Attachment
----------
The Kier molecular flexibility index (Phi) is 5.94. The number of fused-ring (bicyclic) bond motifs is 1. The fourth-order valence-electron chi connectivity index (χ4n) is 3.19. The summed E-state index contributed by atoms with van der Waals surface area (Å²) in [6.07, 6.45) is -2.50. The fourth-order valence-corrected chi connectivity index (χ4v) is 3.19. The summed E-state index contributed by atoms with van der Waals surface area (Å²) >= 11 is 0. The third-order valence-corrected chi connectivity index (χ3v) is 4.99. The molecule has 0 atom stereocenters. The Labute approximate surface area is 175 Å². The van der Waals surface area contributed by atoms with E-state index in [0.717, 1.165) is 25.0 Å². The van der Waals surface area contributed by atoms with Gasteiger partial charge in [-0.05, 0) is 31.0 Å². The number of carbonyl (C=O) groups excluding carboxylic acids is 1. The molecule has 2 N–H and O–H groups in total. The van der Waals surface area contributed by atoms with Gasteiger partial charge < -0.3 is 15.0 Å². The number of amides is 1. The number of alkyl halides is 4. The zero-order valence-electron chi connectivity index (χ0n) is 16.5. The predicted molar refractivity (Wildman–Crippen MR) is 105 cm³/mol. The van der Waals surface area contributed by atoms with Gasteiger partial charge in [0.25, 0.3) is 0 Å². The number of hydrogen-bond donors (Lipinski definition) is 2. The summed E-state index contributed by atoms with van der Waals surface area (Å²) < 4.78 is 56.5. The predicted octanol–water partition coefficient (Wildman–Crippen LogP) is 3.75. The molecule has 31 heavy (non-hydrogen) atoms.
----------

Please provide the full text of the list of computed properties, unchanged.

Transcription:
The Kier molecular flexibility index (Phi) is 5.94. The number of fused-ring (bicyclic) bond motifs is 1. The fourth-order valence-electron chi connectivity index (χ4n) is 3.19. The summed E-state index contributed by atoms with van der Waals surface area (Å²) in [6.07, 6.45) is -2.50. The fourth-order valence-corrected chi connectivity index (χ4v) is 3.19. The summed E-state index contributed by atoms with van der Waals surface area (Å²) >= 11 is 0. The third-order valence-corrected chi connectivity index (χ3v) is 4.99. The molecule has 0 atom stereocenters. The Labute approximate surface area is 175 Å². The van der Waals surface area contributed by atoms with E-state index in [0.717, 1.165) is 25.0 Å². The van der Waals surface area contributed by atoms with Gasteiger partial charge in [-0.05, 0) is 31.0 Å². The number of carbonyl (C=O) groups excluding carboxylic acids is 1. The molecule has 2 N–H and O–H groups in total. The van der Waals surface area contributed by atoms with Gasteiger partial charge < -0.3 is 15.0 Å². The number of amides is 1. The number of alkyl halides is 4. The zero-order valence-electron chi connectivity index (χ0n) is 16.5. The predicted molar refractivity (Wildman–Crippen MR) is 105 cm³/mol. The van der Waals surface area contributed by atoms with Gasteiger partial charge in [0.25, 0.3) is 0 Å². The number of hydrogen-bond donors (Lipinski definition) is 2. The summed E-state index contributed by atoms with van der Waals surface area (Å²) < 4.78 is 56.5. The predicted octanol–water partition coefficient (Wildman–Crippen LogP) is 3.75. The molecule has 31 heavy (non-hydrogen) atoms.